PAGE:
Take my client’s example: if a potential client is just searching for a carpenter, there could be hundreds of services to choose from.  But what if this same searcher is looking for ‘luxury home renovation’, there may only be a few to choose from. This is a golden opportunity to stand out from the pack!

But, what about all those little jobs?  No fear, we’re only changing the direction of the business online, not offline.  Word-of-mouth will still keep the calls and emails coming, and you’ll have the power to take whatever jobs you like, and still guide the direction of our online presence.  It’s the best of both worlds – attract the type of business you want through your online channels while taking all the jobs you like offline.


Putting Verbs In The Sentences

So how do you go about building your brand online?  Well, it’s actually quite simple – you just have to start communicating this message out through your available channels.  By this, I mean talk about the message you want to deliver to your customers through your website, social media platforms, and Google My Business/Bing Local accounts.




Let’s start with the most obvious one: your website.  This is the best place for us to begin tailoring the message of your brand and communicating out the right message.  Start with your logo and tag message; this is almost certainly the first way you make an impression with the people you’re hoping to reach, and should be the first way to help them understand what it is you do.  If your message is bland and open-ended, you’re not effectively targeting your audience.

Expanding on your website, a blog is a fantastic way to help clients understand your business and brand.  Once a month (or more, if you have the time!), take the time to write about your industry, your practice, your shop.  Be sure that you’re writing from the frame of mind of your brand, though – don’t just talk about anything that comes to mind.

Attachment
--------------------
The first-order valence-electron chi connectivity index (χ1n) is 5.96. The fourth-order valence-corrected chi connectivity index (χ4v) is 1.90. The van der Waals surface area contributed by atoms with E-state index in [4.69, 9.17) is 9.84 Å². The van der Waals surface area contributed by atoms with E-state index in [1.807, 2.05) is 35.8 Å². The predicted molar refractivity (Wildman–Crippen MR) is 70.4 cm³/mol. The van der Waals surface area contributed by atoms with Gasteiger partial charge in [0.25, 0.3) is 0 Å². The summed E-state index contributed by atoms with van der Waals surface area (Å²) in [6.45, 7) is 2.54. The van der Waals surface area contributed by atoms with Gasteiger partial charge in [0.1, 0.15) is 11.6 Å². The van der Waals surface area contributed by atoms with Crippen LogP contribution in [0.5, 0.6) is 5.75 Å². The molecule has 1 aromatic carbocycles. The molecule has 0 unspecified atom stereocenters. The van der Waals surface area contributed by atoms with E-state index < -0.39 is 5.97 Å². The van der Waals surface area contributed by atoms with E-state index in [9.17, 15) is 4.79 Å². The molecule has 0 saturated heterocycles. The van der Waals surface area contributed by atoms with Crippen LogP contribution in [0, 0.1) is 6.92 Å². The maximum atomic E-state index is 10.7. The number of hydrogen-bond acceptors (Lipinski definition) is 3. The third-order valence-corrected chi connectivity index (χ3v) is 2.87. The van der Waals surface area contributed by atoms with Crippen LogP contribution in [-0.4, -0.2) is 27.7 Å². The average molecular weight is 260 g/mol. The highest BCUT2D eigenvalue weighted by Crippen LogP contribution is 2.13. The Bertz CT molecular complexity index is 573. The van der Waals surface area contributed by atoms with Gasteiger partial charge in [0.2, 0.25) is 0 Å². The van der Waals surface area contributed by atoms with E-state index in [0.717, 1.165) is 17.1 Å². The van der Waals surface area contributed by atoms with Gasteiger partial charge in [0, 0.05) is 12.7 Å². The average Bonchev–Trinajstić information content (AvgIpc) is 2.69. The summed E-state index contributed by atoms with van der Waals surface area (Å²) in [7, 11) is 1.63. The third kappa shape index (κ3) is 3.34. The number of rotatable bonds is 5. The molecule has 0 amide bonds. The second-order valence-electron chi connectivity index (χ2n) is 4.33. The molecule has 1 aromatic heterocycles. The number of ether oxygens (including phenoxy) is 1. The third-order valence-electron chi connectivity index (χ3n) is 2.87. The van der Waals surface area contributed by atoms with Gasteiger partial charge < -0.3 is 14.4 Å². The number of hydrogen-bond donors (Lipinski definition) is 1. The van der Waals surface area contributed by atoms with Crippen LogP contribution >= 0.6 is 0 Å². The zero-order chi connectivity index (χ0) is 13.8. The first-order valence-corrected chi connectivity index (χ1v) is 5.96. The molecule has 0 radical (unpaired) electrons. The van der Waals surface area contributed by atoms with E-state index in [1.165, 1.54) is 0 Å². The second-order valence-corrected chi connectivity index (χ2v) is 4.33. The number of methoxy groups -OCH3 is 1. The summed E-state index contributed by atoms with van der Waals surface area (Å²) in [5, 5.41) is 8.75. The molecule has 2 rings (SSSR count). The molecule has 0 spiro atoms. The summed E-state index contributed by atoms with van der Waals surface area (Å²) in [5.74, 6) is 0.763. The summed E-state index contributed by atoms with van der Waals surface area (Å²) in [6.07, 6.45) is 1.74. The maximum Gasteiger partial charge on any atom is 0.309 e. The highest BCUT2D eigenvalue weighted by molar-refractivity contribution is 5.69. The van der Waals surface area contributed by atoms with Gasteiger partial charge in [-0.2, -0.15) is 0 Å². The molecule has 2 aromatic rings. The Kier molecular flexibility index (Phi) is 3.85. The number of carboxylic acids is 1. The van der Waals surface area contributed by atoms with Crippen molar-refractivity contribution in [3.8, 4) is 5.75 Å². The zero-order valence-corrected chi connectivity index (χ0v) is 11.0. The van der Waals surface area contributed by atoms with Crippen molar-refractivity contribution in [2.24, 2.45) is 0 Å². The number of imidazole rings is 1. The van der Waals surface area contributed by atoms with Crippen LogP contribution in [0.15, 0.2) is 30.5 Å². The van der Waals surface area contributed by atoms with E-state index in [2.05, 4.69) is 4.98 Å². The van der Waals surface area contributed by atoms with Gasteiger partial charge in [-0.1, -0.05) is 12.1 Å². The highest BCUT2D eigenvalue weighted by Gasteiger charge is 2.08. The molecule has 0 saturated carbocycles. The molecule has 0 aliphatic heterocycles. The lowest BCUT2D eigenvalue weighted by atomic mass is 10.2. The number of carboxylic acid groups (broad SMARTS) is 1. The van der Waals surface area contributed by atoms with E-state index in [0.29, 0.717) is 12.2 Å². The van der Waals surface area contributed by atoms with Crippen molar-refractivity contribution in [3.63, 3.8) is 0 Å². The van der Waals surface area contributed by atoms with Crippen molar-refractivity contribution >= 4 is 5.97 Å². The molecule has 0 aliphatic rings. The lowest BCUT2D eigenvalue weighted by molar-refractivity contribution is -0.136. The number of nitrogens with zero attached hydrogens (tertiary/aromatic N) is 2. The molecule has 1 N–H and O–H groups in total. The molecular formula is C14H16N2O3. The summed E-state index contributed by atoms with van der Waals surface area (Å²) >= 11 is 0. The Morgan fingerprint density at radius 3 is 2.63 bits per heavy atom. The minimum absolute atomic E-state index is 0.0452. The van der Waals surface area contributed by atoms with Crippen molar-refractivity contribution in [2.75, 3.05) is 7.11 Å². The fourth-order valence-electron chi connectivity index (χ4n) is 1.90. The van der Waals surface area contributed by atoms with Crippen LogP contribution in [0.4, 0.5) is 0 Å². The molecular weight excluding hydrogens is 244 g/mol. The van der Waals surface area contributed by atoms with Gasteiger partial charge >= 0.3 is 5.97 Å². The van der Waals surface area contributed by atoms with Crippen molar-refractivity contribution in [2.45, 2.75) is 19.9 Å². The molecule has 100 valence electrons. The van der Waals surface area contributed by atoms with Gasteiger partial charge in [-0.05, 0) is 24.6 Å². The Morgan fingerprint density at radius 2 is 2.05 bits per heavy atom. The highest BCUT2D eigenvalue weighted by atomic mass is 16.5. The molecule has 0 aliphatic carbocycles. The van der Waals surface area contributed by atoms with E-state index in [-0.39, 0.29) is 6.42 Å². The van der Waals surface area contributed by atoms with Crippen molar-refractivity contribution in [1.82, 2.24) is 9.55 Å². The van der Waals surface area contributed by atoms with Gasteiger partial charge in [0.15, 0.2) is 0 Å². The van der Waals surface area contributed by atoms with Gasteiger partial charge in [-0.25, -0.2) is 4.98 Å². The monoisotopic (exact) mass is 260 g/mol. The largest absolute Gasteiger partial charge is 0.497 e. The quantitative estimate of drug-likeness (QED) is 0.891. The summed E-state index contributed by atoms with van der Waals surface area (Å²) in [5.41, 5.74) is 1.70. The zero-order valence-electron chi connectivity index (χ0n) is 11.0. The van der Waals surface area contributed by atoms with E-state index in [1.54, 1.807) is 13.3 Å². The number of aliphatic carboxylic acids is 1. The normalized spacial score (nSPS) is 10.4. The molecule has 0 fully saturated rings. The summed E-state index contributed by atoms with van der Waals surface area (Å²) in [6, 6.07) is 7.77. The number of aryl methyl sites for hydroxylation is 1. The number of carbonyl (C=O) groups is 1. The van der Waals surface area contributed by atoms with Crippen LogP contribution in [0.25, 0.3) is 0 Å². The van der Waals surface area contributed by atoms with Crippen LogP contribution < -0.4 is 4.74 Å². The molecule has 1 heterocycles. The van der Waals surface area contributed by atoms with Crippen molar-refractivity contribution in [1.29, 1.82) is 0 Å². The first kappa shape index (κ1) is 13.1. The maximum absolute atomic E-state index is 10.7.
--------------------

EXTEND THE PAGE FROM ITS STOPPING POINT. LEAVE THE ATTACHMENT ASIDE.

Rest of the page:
If, for example, you’re a bakery that specializes in gluten-free or vegan baking, talk about it on your blog. Highlight some of the successes you’ve had recently, like baking a large gluten-free wedding cake and sheet cake for a large wedding, as well as all of the positive feedback you received.  Or, talk about the struggles you’ve encountered, like trying to closely match the flavor palate of a beloved baked treat for a gluten-sensitive toddler. Not only will this help to humanize your business, it helps to reinforce exactly what it is that you want to be known for. These are the things that will help set you apart in the online landscape!




Great! What Else Can I Do?

Another way to use your website to help develop and refine your brand is by utilizing a photo gallery.  This is especially true for businesses that do highly visual work, like construction companies, landscapers, interior designers, and photographers (obviously).

Highlight the types of work that you want to be known for, like new construction jobs or wedding photos, and refrain from using photos that aren’t the types of work you may offer, but don’t want to be part of your official brand.  If you’re the carpenter who does some hardwood flooring from time to time, you may not want to put these photos on the site, but you can always share them with a client who may be interested in hiring you. Likewise, if you’re the wedding photographer who occasionally does family portraits, you may not want to put these on the sites for fear of misleading customers.

The next most-obvious place to begin your work is through social media.  Just as with your website, Facebook, Twitter, et al give you the chance to speak directly with your audience and broadcast exactly who you are and what you do.  Don’t muddy the water here; tell your audience exactly what you do, what you’re passionate about, and why you’re the very best choice for whatever it is you do.